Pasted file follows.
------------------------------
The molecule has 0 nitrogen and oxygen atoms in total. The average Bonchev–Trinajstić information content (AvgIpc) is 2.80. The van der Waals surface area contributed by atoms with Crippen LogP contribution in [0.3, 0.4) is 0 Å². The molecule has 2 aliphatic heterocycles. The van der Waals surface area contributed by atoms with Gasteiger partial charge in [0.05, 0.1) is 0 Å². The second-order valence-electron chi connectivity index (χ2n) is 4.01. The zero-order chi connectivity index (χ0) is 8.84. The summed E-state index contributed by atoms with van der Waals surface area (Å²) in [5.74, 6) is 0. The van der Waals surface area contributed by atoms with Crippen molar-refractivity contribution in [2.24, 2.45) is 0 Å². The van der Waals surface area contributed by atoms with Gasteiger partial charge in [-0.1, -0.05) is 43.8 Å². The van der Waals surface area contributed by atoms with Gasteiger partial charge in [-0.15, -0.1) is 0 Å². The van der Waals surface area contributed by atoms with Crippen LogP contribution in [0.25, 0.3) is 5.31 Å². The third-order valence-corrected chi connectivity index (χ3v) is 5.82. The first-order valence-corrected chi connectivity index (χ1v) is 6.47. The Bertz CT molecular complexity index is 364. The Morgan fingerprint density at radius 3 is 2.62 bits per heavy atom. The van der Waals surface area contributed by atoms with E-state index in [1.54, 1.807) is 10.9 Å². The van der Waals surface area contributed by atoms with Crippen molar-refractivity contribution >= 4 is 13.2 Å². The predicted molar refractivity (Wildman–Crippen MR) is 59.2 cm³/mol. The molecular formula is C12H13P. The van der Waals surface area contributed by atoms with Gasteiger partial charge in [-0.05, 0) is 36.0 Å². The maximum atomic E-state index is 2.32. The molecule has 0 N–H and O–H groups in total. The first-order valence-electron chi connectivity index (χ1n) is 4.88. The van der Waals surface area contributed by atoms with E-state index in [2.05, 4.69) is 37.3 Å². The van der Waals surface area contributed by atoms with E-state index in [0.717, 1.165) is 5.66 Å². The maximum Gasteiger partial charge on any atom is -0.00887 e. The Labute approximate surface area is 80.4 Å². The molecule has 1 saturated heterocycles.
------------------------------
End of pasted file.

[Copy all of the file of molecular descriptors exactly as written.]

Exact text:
The molecule has 0 nitrogen and oxygen atoms in total. The average Bonchev–Trinajstić information content (AvgIpc) is 2.80. The van der Waals surface area contributed by atoms with Crippen LogP contribution in [0.3, 0.4) is 0 Å². The molecule has 2 aliphatic heterocycles. The van der Waals surface area contributed by atoms with Gasteiger partial charge in [0.05, 0.1) is 0 Å². The second-order valence-electron chi connectivity index (χ2n) is 4.01. The zero-order chi connectivity index (χ0) is 8.84. The summed E-state index contributed by atoms with van der Waals surface area (Å²) in [5.74, 6) is 0. The van der Waals surface area contributed by atoms with Crippen molar-refractivity contribution in [2.24, 2.45) is 0 Å². The van der Waals surface area contributed by atoms with Gasteiger partial charge in [-0.1, -0.05) is 43.8 Å². The van der Waals surface area contributed by atoms with Gasteiger partial charge in [-0.15, -0.1) is 0 Å². The van der Waals surface area contributed by atoms with Crippen LogP contribution in [0.25, 0.3) is 5.31 Å². The third-order valence-corrected chi connectivity index (χ3v) is 5.82. The first-order valence-corrected chi connectivity index (χ1v) is 6.47. The Bertz CT molecular complexity index is 364. The Morgan fingerprint density at radius 3 is 2.62 bits per heavy atom. The van der Waals surface area contributed by atoms with E-state index in [1.54, 1.807) is 10.9 Å². The van der Waals surface area contributed by atoms with Crippen molar-refractivity contribution >= 4 is 13.2 Å². The predicted molar refractivity (Wildman–Crippen MR) is 59.2 cm³/mol. The molecular formula is C12H13P. The van der Waals surface area contributed by atoms with Gasteiger partial charge in [-0.05, 0) is 36.0 Å². The maximum atomic E-state index is 2.32. The molecule has 0 N–H and O–H groups in total. The first-order valence-electron chi connectivity index (χ1n) is 4.88. The van der Waals surface area contributed by atoms with E-state index in [2.05, 4.69) is 37.3 Å². The van der Waals surface area contributed by atoms with E-state index in [0.717, 1.165) is 5.66 Å². The maximum Gasteiger partial charge on any atom is -0.00887 e. The Labute approximate surface area is 80.4 Å². The molecule has 1 saturated heterocycles.